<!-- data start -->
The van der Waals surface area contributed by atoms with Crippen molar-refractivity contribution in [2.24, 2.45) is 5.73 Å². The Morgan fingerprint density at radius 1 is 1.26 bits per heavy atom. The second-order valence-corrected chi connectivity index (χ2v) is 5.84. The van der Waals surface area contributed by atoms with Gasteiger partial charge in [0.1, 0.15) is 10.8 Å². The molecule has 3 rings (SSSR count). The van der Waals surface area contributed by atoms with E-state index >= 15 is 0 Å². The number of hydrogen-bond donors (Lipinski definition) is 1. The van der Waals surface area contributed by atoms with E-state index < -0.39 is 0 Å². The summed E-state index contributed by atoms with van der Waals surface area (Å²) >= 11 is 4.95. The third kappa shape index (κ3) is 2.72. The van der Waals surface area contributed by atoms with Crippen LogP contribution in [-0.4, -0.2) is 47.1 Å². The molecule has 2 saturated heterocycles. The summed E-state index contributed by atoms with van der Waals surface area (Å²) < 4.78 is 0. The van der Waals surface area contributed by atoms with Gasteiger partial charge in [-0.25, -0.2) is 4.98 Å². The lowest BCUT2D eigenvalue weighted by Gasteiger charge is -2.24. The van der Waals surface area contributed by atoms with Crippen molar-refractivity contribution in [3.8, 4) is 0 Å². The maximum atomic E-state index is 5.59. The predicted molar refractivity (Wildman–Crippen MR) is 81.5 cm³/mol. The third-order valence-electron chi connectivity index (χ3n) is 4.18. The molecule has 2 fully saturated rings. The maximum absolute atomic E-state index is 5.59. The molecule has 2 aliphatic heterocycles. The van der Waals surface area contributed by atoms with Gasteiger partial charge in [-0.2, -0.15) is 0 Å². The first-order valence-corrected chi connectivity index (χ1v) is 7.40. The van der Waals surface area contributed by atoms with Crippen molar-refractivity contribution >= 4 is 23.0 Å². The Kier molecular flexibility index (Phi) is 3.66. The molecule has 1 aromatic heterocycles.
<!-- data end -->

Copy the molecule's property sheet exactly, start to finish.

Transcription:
The van der Waals surface area contributed by atoms with Crippen molar-refractivity contribution in [2.24, 2.45) is 5.73 Å². The Morgan fingerprint density at radius 1 is 1.26 bits per heavy atom. The second-order valence-corrected chi connectivity index (χ2v) is 5.84. The van der Waals surface area contributed by atoms with Gasteiger partial charge in [0.1, 0.15) is 10.8 Å². The molecule has 3 rings (SSSR count). The van der Waals surface area contributed by atoms with E-state index >= 15 is 0 Å². The number of hydrogen-bond donors (Lipinski definition) is 1. The van der Waals surface area contributed by atoms with E-state index < -0.39 is 0 Å². The summed E-state index contributed by atoms with van der Waals surface area (Å²) >= 11 is 4.95. The third kappa shape index (κ3) is 2.72. The van der Waals surface area contributed by atoms with Crippen LogP contribution in [-0.4, -0.2) is 47.1 Å². The molecule has 2 saturated heterocycles. The summed E-state index contributed by atoms with van der Waals surface area (Å²) < 4.78 is 0. The van der Waals surface area contributed by atoms with Gasteiger partial charge in [-0.25, -0.2) is 4.98 Å². The lowest BCUT2D eigenvalue weighted by Gasteiger charge is -2.24. The van der Waals surface area contributed by atoms with Crippen molar-refractivity contribution in [3.8, 4) is 0 Å². The maximum atomic E-state index is 5.59. The predicted molar refractivity (Wildman–Crippen MR) is 81.5 cm³/mol. The third-order valence-electron chi connectivity index (χ3n) is 4.18. The molecule has 2 fully saturated rings. The maximum absolute atomic E-state index is 5.59. The molecule has 2 aliphatic heterocycles. The van der Waals surface area contributed by atoms with Gasteiger partial charge in [-0.2, -0.15) is 0 Å². The first-order valence-corrected chi connectivity index (χ1v) is 7.40. The van der Waals surface area contributed by atoms with Crippen molar-refractivity contribution >= 4 is 23.0 Å². The Kier molecular flexibility index (Phi) is 3.66. The molecule has 1 aromatic heterocycles.